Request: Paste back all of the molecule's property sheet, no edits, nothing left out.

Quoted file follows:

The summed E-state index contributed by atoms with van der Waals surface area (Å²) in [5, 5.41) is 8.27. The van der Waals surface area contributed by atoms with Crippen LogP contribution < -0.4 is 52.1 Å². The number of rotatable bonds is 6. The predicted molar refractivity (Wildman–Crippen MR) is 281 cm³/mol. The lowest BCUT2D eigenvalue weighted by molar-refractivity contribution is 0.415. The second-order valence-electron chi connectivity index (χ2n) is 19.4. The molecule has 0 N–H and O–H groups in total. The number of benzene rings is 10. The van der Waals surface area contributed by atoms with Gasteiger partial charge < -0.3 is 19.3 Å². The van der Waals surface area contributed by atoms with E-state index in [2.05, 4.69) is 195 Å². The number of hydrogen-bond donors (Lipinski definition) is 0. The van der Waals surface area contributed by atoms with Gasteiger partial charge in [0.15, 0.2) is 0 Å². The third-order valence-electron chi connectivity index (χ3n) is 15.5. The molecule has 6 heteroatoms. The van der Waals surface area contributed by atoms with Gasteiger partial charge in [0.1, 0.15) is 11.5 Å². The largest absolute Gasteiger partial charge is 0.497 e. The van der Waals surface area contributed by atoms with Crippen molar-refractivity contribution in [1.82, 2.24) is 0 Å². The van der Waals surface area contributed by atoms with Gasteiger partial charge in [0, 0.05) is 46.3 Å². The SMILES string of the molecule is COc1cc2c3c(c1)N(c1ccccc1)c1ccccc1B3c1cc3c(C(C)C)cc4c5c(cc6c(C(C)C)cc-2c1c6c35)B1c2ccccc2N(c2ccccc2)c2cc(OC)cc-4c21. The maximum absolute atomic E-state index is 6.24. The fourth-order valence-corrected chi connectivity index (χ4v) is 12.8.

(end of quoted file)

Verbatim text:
The summed E-state index contributed by atoms with van der Waals surface area (Å²) in [5, 5.41) is 8.27. The van der Waals surface area contributed by atoms with Crippen LogP contribution < -0.4 is 52.1 Å². The number of rotatable bonds is 6. The predicted molar refractivity (Wildman–Crippen MR) is 281 cm³/mol. The lowest BCUT2D eigenvalue weighted by molar-refractivity contribution is 0.415. The second-order valence-electron chi connectivity index (χ2n) is 19.4. The molecule has 0 N–H and O–H groups in total. The number of benzene rings is 10. The van der Waals surface area contributed by atoms with Gasteiger partial charge < -0.3 is 19.3 Å². The van der Waals surface area contributed by atoms with E-state index in [2.05, 4.69) is 195 Å². The number of hydrogen-bond donors (Lipinski definition) is 0. The van der Waals surface area contributed by atoms with Gasteiger partial charge in [0.15, 0.2) is 0 Å². The third-order valence-electron chi connectivity index (χ3n) is 15.5. The molecule has 6 heteroatoms. The van der Waals surface area contributed by atoms with Gasteiger partial charge in [0.1, 0.15) is 11.5 Å². The largest absolute Gasteiger partial charge is 0.497 e. The van der Waals surface area contributed by atoms with Crippen molar-refractivity contribution in [1.82, 2.24) is 0 Å². The van der Waals surface area contributed by atoms with Gasteiger partial charge in [0, 0.05) is 46.3 Å². The SMILES string of the molecule is COc1cc2c3c(c1)N(c1ccccc1)c1ccccc1B3c1cc3c(C(C)C)cc4c5c(cc6c(C(C)C)cc-2c1c6c35)B1c2ccccc2N(c2ccccc2)c2cc(OC)cc-4c21. The maximum absolute atomic E-state index is 6.24. The fourth-order valence-corrected chi connectivity index (χ4v) is 12.8.